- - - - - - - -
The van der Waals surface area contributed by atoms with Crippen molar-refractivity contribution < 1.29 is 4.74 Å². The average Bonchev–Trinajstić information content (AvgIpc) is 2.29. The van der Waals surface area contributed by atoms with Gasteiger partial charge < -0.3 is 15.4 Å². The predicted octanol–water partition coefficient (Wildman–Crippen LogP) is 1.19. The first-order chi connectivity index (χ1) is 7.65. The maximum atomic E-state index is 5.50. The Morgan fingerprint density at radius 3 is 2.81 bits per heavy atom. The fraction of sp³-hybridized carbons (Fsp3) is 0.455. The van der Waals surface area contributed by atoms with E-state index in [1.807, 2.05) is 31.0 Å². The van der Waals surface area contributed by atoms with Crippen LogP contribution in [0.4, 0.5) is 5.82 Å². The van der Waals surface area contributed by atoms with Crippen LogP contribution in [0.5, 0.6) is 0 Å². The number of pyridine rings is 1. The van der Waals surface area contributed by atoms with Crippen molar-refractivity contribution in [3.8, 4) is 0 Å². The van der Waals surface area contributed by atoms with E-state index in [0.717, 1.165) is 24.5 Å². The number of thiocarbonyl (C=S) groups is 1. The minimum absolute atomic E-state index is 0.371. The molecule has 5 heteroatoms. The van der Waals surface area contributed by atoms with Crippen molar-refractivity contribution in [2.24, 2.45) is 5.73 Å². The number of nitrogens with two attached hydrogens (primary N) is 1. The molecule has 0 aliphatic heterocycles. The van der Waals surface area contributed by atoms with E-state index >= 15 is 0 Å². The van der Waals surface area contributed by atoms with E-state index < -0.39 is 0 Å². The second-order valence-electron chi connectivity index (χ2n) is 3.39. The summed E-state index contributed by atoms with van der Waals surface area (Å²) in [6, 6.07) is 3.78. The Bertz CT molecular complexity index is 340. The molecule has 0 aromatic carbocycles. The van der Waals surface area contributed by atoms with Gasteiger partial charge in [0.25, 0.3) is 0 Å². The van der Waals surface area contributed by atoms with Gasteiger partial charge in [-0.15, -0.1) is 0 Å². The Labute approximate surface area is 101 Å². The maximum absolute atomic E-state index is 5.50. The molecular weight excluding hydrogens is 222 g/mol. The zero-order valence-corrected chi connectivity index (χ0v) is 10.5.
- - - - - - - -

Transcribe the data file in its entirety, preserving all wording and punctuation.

The van der Waals surface area contributed by atoms with Crippen molar-refractivity contribution < 1.29 is 4.74 Å². The average Bonchev–Trinajstić information content (AvgIpc) is 2.29. The van der Waals surface area contributed by atoms with Gasteiger partial charge < -0.3 is 15.4 Å². The predicted octanol–water partition coefficient (Wildman–Crippen LogP) is 1.19. The first-order chi connectivity index (χ1) is 7.65. The maximum atomic E-state index is 5.50. The Morgan fingerprint density at radius 3 is 2.81 bits per heavy atom. The fraction of sp³-hybridized carbons (Fsp3) is 0.455. The van der Waals surface area contributed by atoms with E-state index in [1.807, 2.05) is 31.0 Å². The van der Waals surface area contributed by atoms with Crippen LogP contribution in [0.4, 0.5) is 5.82 Å². The van der Waals surface area contributed by atoms with Crippen LogP contribution in [0.5, 0.6) is 0 Å². The number of pyridine rings is 1. The van der Waals surface area contributed by atoms with Crippen molar-refractivity contribution in [3.8, 4) is 0 Å². The van der Waals surface area contributed by atoms with E-state index in [0.717, 1.165) is 24.5 Å². The number of thiocarbonyl (C=S) groups is 1. The minimum absolute atomic E-state index is 0.371. The molecule has 5 heteroatoms. The van der Waals surface area contributed by atoms with Crippen molar-refractivity contribution in [2.24, 2.45) is 5.73 Å². The number of nitrogens with two attached hydrogens (primary N) is 1. The molecule has 0 aliphatic heterocycles. The van der Waals surface area contributed by atoms with E-state index >= 15 is 0 Å². The van der Waals surface area contributed by atoms with E-state index < -0.39 is 0 Å². The second-order valence-electron chi connectivity index (χ2n) is 3.39. The summed E-state index contributed by atoms with van der Waals surface area (Å²) in [6, 6.07) is 3.78. The Bertz CT molecular complexity index is 340. The molecule has 0 aromatic carbocycles. The van der Waals surface area contributed by atoms with Gasteiger partial charge in [0.25, 0.3) is 0 Å². The van der Waals surface area contributed by atoms with Gasteiger partial charge in [-0.15, -0.1) is 0 Å². The Labute approximate surface area is 101 Å². The maximum absolute atomic E-state index is 5.50. The molecular weight excluding hydrogens is 222 g/mol. The zero-order valence-corrected chi connectivity index (χ0v) is 10.5.